[ G.R. Nos. 247689-90, April 26, 2021 ]




Before this Court is a Petition for Review on Certiorari1 under Rule 45 of the Rules of Court (Rules), assailing the Decision2 dated December 11, 2018 and the Resolution3 dated May 27, 2019 of the Court of Appeals (CA) in the consolidated petitions for review docketed as CA-G.R. SP Nos. 151586 and 151771.


In a letter dated January 17, 2008 to the Regional Cluster Director, Local Government Sector of the Commission on Audit (COA), Region V, petitioner Romeo H. Valeriano (Valeriano), a member of the Sorsogon Crusade for Good Government, Inc., requested for an audit on two projects of the Municipality of Bulan, Sorsogon: (1) the Bulan Integrated Bus Terminal with project cost worth P32,984,700.00; and (2) the Municipal Slaughterhouse with project cost worth P4,991,900.00.4

On December 17, 2012, Valeriano filed a Complaint-Affidavit before the Office of the Ombudsman (OMB) charging Municipal Mayor Helen C. De Castro (De Castro) and other officials and employees of the Municipality of Bulan, Sorsogon of Grave Misconduct, Grave Abuse of Authority, Serious Dishonesty, and Conduct Prejudicial to the Best Interest of the Service.5

Valeriano averred that based on the audit conducted, the two projects were tainted with the following irregularities: (a) the Bulan Integrated Bus Terminal in Barangay Fabrica, Bulan was only 99.42% complete and despite this defect, De Castro issued a Certificate of Acceptance and Turn Over that the project was already 100% complete when in fact it was not, resulting in an overpayment to the contractor in the amount of Php 191,536.13; (b) the construction of the bus terminal with a contract cost of P32,984,700.00 was in excess of P6,968,937.18 or 26.79% above the COA estimated cost of P26,015,762.82; (c) final payment was made to the contractors of the bus terminal and slaughterhouse without deducting the liquidated damages of P2,638,776.00 and P169,721.20, respectively, due to the delay in the completion of the twin projects; and (d) failure to post procurement opportunity with the Philippine Government Electronic Procurement System in violation of Section 8 of the Implementing Rules and Regulations of the Government Procurement Reform Act. As a consequence of the said alleged irregularities, Notices of Disallowance were issued by COA.6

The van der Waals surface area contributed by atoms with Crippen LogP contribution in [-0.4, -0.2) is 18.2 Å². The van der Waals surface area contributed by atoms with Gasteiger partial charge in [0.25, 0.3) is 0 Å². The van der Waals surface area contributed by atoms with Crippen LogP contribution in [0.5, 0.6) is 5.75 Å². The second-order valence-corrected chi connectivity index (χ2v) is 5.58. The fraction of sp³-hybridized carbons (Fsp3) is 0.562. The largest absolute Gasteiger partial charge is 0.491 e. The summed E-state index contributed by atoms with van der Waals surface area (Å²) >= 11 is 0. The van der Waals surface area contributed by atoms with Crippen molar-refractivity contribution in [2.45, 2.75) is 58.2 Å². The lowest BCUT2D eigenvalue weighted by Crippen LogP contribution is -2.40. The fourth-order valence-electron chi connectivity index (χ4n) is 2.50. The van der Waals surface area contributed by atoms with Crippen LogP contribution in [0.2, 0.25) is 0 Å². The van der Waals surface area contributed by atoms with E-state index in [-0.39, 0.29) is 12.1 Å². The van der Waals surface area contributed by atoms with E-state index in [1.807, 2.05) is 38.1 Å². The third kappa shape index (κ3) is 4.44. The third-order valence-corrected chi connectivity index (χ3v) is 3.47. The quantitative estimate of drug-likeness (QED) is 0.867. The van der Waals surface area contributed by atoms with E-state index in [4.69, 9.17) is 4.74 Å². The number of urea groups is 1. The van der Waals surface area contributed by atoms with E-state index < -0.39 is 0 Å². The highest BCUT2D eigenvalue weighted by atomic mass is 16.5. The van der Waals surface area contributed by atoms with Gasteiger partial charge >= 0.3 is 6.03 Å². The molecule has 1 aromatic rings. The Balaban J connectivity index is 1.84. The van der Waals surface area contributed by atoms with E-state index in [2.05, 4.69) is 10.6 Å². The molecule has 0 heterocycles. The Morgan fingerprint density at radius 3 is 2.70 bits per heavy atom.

Valeriano further claimed that De Castro committed the following irregularities: (a) erroneous computation of total liquidated damages for the bus terminal project which should have been P4,815,766.20 instead of P2,638,776.00, a difference of P2,176,990.20; (b) entering into a Contract Agreement with S.R. Baldon Construction for the bus terminal amounting to P32,984,700.00 which is higher than the approved budget for the contract or agency cost estimates of P32,730,452.37 allegedly resulting in loss and injury to the Municipality of Bulan in the amount of P254,247.63; (c) pre­termination of the Bond Flotation resulting in the payment to Land Bank of the Philippines of P3,436,000.00 representing interests/penalties which could have been avoided had the municipality resorted to direct loan or exerted efforts in promoting the bonds and that the pre-termination of the bonds was without the consent and prior approval of the Sangguniang Bayan of Bulan; (d) construction of only 1,529 square meters of floor area of the bus terminal instead of 2,400 square meters as stated in the feasibility study, thereby resulting in a loss amounting to P7,382,156.02; and (e) entering into a contract with the Development Planning and Environment Management, Inc. worth P2,000,000.00 without the benefit of a public bidding.7